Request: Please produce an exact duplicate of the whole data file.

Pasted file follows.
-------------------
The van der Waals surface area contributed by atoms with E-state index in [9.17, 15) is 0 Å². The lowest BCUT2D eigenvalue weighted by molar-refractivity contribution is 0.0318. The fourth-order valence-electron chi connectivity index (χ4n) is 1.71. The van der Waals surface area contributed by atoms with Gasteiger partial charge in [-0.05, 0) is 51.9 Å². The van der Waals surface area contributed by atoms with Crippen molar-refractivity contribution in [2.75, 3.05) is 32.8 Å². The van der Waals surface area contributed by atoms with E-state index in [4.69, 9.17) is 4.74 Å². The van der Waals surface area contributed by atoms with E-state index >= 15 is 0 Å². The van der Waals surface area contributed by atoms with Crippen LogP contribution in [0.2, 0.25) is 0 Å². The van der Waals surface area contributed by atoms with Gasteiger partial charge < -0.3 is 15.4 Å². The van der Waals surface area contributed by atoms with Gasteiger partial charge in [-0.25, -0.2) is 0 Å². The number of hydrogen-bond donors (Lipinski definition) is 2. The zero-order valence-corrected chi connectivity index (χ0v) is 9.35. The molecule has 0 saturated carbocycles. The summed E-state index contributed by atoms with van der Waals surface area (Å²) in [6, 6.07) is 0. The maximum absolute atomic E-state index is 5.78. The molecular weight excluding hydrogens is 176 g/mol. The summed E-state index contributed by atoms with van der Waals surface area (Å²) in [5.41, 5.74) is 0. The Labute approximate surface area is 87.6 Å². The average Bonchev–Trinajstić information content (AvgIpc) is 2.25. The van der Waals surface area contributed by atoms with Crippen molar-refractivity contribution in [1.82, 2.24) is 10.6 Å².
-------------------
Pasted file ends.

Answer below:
The van der Waals surface area contributed by atoms with E-state index in [9.17, 15) is 0 Å². The lowest BCUT2D eigenvalue weighted by molar-refractivity contribution is 0.0318. The fourth-order valence-electron chi connectivity index (χ4n) is 1.71. The van der Waals surface area contributed by atoms with Gasteiger partial charge in [-0.05, 0) is 51.9 Å². The van der Waals surface area contributed by atoms with Crippen molar-refractivity contribution in [2.75, 3.05) is 32.8 Å². The van der Waals surface area contributed by atoms with E-state index in [4.69, 9.17) is 4.74 Å². The van der Waals surface area contributed by atoms with E-state index >= 15 is 0 Å². The van der Waals surface area contributed by atoms with Crippen LogP contribution in [0.2, 0.25) is 0 Å². The van der Waals surface area contributed by atoms with Gasteiger partial charge < -0.3 is 15.4 Å². The van der Waals surface area contributed by atoms with Gasteiger partial charge in [-0.25, -0.2) is 0 Å². The number of hydrogen-bond donors (Lipinski definition) is 2. The zero-order valence-corrected chi connectivity index (χ0v) is 9.35. The molecule has 0 saturated carbocycles. The summed E-state index contributed by atoms with van der Waals surface area (Å²) in [6, 6.07) is 0. The maximum absolute atomic E-state index is 5.78. The molecular weight excluding hydrogens is 176 g/mol. The summed E-state index contributed by atoms with van der Waals surface area (Å²) in [5.41, 5.74) is 0. The Labute approximate surface area is 87.6 Å². The average Bonchev–Trinajstić information content (AvgIpc) is 2.25. The van der Waals surface area contributed by atoms with Crippen molar-refractivity contribution in [1.82, 2.24) is 10.6 Å².